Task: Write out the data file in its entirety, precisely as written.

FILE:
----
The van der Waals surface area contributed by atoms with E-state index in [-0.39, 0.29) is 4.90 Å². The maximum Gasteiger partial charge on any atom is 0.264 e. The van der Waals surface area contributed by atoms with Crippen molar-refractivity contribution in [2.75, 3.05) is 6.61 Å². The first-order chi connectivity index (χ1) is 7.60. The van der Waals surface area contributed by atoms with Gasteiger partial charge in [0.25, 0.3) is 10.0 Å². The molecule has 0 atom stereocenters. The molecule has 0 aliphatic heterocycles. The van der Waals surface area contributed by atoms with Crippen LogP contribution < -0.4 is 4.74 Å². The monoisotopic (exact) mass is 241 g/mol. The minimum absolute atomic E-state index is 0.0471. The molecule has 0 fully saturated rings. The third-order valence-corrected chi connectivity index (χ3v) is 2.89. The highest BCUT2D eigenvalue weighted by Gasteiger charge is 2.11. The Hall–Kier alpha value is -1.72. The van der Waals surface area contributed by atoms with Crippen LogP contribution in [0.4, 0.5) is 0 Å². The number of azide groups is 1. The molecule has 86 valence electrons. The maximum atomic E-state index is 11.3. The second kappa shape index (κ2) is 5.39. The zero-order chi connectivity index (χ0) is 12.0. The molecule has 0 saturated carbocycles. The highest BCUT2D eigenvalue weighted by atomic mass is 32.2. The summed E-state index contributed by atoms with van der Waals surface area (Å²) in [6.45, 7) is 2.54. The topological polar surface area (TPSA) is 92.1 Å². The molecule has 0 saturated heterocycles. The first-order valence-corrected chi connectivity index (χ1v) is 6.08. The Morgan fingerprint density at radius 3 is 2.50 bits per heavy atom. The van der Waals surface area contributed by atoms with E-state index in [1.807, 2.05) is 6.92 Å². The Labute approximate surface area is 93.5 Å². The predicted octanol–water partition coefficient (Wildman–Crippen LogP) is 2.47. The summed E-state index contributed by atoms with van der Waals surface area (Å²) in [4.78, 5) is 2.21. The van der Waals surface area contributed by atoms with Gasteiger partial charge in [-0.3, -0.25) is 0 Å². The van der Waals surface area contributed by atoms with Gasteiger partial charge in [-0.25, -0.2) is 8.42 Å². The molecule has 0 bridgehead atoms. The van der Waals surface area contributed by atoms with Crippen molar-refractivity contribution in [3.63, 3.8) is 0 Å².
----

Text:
The van der Waals surface area contributed by atoms with E-state index in [-0.39, 0.29) is 4.90 Å². The maximum Gasteiger partial charge on any atom is 0.264 e. The van der Waals surface area contributed by atoms with Crippen molar-refractivity contribution in [2.75, 3.05) is 6.61 Å². The first-order chi connectivity index (χ1) is 7.60. The van der Waals surface area contributed by atoms with Gasteiger partial charge in [0.25, 0.3) is 10.0 Å². The molecule has 0 atom stereocenters. The molecule has 0 aliphatic heterocycles. The van der Waals surface area contributed by atoms with Crippen LogP contribution < -0.4 is 4.74 Å². The monoisotopic (exact) mass is 241 g/mol. The minimum absolute atomic E-state index is 0.0471. The molecule has 0 fully saturated rings. The third-order valence-corrected chi connectivity index (χ3v) is 2.89. The highest BCUT2D eigenvalue weighted by Gasteiger charge is 2.11. The Hall–Kier alpha value is -1.72. The van der Waals surface area contributed by atoms with Crippen LogP contribution in [0.4, 0.5) is 0 Å². The number of azide groups is 1. The molecule has 86 valence electrons. The maximum atomic E-state index is 11.3. The second kappa shape index (κ2) is 5.39. The zero-order chi connectivity index (χ0) is 12.0. The molecule has 0 saturated carbocycles. The highest BCUT2D eigenvalue weighted by atomic mass is 32.2. The summed E-state index contributed by atoms with van der Waals surface area (Å²) in [6.45, 7) is 2.54. The topological polar surface area (TPSA) is 92.1 Å². The molecule has 0 saturated heterocycles. The first-order valence-corrected chi connectivity index (χ1v) is 6.08. The Morgan fingerprint density at radius 3 is 2.50 bits per heavy atom. The van der Waals surface area contributed by atoms with E-state index in [1.807, 2.05) is 6.92 Å². The Labute approximate surface area is 93.5 Å². The predicted octanol–water partition coefficient (Wildman–Crippen LogP) is 2.47. The summed E-state index contributed by atoms with van der Waals surface area (Å²) in [4.78, 5) is 2.21. The van der Waals surface area contributed by atoms with Gasteiger partial charge in [-0.3, -0.25) is 0 Å². The van der Waals surface area contributed by atoms with Gasteiger partial charge in [-0.25, -0.2) is 8.42 Å². The molecule has 0 bridgehead atoms. The van der Waals surface area contributed by atoms with Crippen molar-refractivity contribution in [3.63, 3.8) is 0 Å².